Please use this identifier to cite or link to this item: http://hdl.handle.net/1893/26063
Appears in Collections:Faculty of Health Sciences and Sport eTheses
Title: Do the sleep profiles of elite swimmers vary during periods of training, taper and competition when compared to a baseline phase of rest?
Author(s): Walsh, Joshua A
Supervisor(s): Hamilton, Lee
Keywords: Sleep
Athlete
Recovery
Swimming
Training
Competition
Taper
Actigraphy
Issue Date: 1-Apr-2017
Publisher: University of Stirling
Abstract: Introduction: As sleep is paramount for the optimal performance and recovery of athletes, understanding sleep profiles is of great importance. Whilst sleep profiles of athletes from a range of sports have previously been examined, sleep profiles from solitary sports, during training and competition phases remain unknown. Aim: The aim of this study was to examine the sleep parameters of an elite group of swimmers (n=12) through training, taper, and competition phases in comparison to a baseline period of rest. Results: Within each testing phase, sleep parameters were monitored using self-report sleep diaries and wrist activity monitors and a significant difference in volume (p<0.001) and intensity (p<0.01) of swimming across testing phases was shown. There was a significant difference between phases for the time out of bed (p<0.01) and a trend for differences between conditions for sleep onset latency, with latency at its highest during competition (p=0.08). The remaining sleep parameters showed no significant difference between testing phases. There was a positive correlation between sleep onset latency and total daily nap time across the conditions (r=0.369, p=0.01) and also between ambient bedroom temperature and sleep onset latency (r=0.398, p<0.01). Athlete sleep duration was within the normative 7-8 h per night, ranging from 7.66-7.93 h across conditions. Conclusion: These results indicate that sleep parameters of elite swimmers show no significant variation between phases of rest, training, taper or competition. However sleep onset latency could potentially increase during competition and variables such as nap time and bedroom temperature could also have an effect.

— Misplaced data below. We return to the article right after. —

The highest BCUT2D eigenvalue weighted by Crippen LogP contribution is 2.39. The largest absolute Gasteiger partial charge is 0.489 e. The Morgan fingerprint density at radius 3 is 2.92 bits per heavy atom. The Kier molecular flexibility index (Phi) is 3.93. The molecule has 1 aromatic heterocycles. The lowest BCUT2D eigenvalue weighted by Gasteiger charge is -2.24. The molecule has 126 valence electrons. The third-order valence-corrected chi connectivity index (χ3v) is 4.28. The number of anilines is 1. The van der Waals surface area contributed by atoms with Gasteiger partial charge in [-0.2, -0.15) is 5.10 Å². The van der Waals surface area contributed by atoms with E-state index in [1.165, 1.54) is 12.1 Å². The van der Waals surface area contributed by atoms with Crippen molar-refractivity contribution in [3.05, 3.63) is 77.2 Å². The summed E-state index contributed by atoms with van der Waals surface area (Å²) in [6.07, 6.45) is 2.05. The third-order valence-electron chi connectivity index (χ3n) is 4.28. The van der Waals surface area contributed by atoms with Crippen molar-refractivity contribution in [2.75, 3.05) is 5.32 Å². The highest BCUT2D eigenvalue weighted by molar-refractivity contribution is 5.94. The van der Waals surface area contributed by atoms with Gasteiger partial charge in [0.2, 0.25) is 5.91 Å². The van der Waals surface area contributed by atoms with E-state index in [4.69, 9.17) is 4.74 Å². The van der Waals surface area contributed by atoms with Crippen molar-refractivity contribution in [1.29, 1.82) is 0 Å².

Type: Thesis or Dissertation
URI: http://hdl.handle.net/1893/26063

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Master of Philosophy Joshua A Walsh.pdfMain article1.47 MBAdobe PDFView/Open
Master of Philosophy Contents Page Joshua A Walsh.pdfContents Page184.94 kBAdobe PDFView/Open
Master of Philosophy Cover Sheet Joshua A Walsh.pdfCover Sheet194.78 kBAdobe PDFView/Open
Master of Philosophy Abstract Joshua A Walsh.pdfAbstract244.25 kBAdobe PDFView/Open



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